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Old 03-20-2010, 12:55 AM
 
458 posts, read 977,742 times
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Is the "seller" the bank when it's a short sale, or is it the person in hard straights selling their house?

If it's the bank, it doesn't seem wrong to ask the seller to pay closing costs, but if it's the person who is underwater on their home, it's probably pretty ridiculous to ask them to pay closing costs.

Thoughts? Just trying to understand the system.
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Old 03-20-2010, 01:14 AM
 
Location: Tempe, Arizona
4,511 posts, read 7,519,883 times
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It's the seller/owner and not the bank selling the home. The banks approval is a contingency of the purchase contract executed by the buyer and seller. A requested closing costs concession will be factored into the net amount the bank would receive. Net too low, and you will be denied or countered higher. Of course, this is assuming the bank would approve a short sale in the first place.
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Old 03-20-2010, 01:50 AM
Status: "The man likes to play chess; let's get him some rocks. Red" (set 14 days ago)
 
Location: Dallas/Fort Worth, Texas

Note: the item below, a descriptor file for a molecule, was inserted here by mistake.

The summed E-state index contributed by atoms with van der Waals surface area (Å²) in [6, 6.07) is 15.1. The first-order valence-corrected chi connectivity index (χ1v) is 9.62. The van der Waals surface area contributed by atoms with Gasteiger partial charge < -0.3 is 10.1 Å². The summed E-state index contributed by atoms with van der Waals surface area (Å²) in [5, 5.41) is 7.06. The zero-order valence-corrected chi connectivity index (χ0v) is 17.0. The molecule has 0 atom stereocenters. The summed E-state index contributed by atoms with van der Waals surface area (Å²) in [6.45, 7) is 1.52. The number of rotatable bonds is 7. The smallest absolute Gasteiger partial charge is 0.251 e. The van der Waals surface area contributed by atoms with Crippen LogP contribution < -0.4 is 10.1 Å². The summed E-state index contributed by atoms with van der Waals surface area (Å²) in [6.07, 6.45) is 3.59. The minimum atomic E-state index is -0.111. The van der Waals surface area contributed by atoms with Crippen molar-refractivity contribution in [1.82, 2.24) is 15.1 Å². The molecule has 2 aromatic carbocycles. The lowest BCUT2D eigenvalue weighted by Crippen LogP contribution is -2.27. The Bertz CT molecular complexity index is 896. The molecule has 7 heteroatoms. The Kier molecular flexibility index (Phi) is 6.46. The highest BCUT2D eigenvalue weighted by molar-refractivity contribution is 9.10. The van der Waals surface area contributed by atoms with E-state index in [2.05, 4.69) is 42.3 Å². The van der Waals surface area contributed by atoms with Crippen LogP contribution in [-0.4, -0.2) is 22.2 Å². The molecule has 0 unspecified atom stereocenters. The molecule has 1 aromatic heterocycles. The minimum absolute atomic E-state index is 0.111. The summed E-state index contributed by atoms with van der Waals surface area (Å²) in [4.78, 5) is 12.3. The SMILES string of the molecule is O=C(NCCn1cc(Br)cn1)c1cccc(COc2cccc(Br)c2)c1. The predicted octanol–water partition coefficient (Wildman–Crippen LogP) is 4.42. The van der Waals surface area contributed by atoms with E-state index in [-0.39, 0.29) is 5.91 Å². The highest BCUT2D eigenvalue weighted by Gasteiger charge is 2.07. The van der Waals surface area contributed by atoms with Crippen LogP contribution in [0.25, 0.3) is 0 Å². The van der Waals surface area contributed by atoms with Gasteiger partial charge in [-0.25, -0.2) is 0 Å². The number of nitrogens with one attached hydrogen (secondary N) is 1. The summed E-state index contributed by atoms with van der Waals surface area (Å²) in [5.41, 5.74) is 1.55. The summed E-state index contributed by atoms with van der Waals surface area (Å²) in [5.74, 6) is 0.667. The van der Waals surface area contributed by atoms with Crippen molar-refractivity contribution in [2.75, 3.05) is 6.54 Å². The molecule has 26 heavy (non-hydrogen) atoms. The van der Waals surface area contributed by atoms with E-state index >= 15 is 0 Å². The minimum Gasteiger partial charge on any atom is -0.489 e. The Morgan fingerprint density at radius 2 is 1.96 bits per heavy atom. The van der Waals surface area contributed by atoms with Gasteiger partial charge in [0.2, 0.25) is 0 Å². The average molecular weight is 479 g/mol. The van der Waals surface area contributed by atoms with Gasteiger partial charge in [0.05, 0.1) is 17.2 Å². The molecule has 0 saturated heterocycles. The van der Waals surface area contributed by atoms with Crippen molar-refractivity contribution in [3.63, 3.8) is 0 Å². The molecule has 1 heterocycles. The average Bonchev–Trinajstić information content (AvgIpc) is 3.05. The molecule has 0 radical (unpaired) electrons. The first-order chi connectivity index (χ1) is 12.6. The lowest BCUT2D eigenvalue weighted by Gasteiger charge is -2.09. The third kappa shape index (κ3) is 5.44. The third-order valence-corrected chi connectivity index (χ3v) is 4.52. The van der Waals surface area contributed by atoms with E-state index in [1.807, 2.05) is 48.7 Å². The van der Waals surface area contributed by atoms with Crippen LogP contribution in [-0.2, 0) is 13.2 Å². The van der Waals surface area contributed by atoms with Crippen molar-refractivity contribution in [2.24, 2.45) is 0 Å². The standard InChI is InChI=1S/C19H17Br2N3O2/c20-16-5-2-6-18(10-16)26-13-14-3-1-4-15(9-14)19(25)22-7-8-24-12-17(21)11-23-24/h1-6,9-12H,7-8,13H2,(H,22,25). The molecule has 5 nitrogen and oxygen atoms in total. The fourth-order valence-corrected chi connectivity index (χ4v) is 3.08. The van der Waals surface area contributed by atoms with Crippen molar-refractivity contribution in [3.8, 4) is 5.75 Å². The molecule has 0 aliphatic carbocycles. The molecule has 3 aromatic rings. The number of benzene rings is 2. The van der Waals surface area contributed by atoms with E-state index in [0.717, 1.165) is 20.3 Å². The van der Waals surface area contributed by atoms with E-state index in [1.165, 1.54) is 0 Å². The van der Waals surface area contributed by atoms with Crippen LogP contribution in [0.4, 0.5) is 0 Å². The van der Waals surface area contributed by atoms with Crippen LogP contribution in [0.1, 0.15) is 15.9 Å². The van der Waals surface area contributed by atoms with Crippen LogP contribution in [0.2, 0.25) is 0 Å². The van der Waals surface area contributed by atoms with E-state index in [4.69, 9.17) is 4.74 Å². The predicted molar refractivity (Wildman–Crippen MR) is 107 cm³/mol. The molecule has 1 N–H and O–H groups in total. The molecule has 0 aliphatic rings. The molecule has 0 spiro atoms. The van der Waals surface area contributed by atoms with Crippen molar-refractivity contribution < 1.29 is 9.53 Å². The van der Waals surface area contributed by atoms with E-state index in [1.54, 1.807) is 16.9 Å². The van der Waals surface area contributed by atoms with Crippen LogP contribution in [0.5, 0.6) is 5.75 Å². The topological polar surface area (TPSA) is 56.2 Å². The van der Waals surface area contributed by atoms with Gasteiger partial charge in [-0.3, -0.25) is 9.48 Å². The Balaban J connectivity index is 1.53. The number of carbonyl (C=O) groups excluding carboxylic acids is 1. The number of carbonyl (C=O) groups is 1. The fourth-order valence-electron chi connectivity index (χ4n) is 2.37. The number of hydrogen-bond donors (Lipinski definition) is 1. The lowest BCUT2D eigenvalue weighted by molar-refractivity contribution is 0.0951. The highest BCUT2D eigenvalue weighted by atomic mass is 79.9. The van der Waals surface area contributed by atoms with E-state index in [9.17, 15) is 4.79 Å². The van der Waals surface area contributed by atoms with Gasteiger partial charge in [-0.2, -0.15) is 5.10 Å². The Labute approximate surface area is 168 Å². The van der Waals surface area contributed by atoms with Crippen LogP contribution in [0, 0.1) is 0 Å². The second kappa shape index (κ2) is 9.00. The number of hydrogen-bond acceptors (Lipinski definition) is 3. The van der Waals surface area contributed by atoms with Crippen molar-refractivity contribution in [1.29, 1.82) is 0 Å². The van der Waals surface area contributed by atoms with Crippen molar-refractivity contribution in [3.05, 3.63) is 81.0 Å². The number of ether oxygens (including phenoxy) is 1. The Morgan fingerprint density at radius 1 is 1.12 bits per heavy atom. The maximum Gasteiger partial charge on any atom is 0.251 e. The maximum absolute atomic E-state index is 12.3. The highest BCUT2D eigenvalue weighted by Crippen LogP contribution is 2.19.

3,973 posts, read 9,445,845 times
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I have closed some short sales where the sellers were paying some closing costs. It's all a bottom line game for the banks. You can ask, and have nothing to lose, all they can say is no.

Naima
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Old 03-20-2010, 12:40 PM
 
Location: MID ATLANTIC
4,061 posts, read 8,791,330 times
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What isn't transparent to buyers of short sales is the bank is going back to the sellers saying, "we will approve this if________________." Not necessarily in all cases, but many. I had one that required the seller to pay the second trust lender $1900 to play ball on the short sale. Another (B of A) presented the seller with a SURPRISE! note for 25K over 20 years (at 0%) at the closing table with the HUD I approval. Well, back up here......the seller had agreed to it, but between agreeing to it and closing, changed his mind and refused to sign. My point here, there is so much the buyer doesn't see or have knowledge of what is happening behind the scenes. They only know it's taking forever!

Sorry, I got away from my point........you can ask the seller and they may agree. But who pays won't be known until the bank and the seller negotiate. This is where the Realtor would want to show other offers (lower) and show why this buyer's contract was the best net. The best net offer can show all closing costs paid by seller.
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Old 07-28-2010, 02:51 PM
 
1 posts, read 11,155 times
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We are buying a house that is a Short Sale. Can we negotiate the closing date? Our contact states that we will close 1-2 weeks from Short sale bank approval. School and jobs may not allow us to be able to close 1-2 weeks after they approve.

Last edited by Chaquinn; 07-28-2010 at 02:54 PM.. Reason: Clairfy
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Old 07-28-2010, 03:00 PM
 
Location: Colorado Springs, CO
1,571 posts, read 3,524,346 times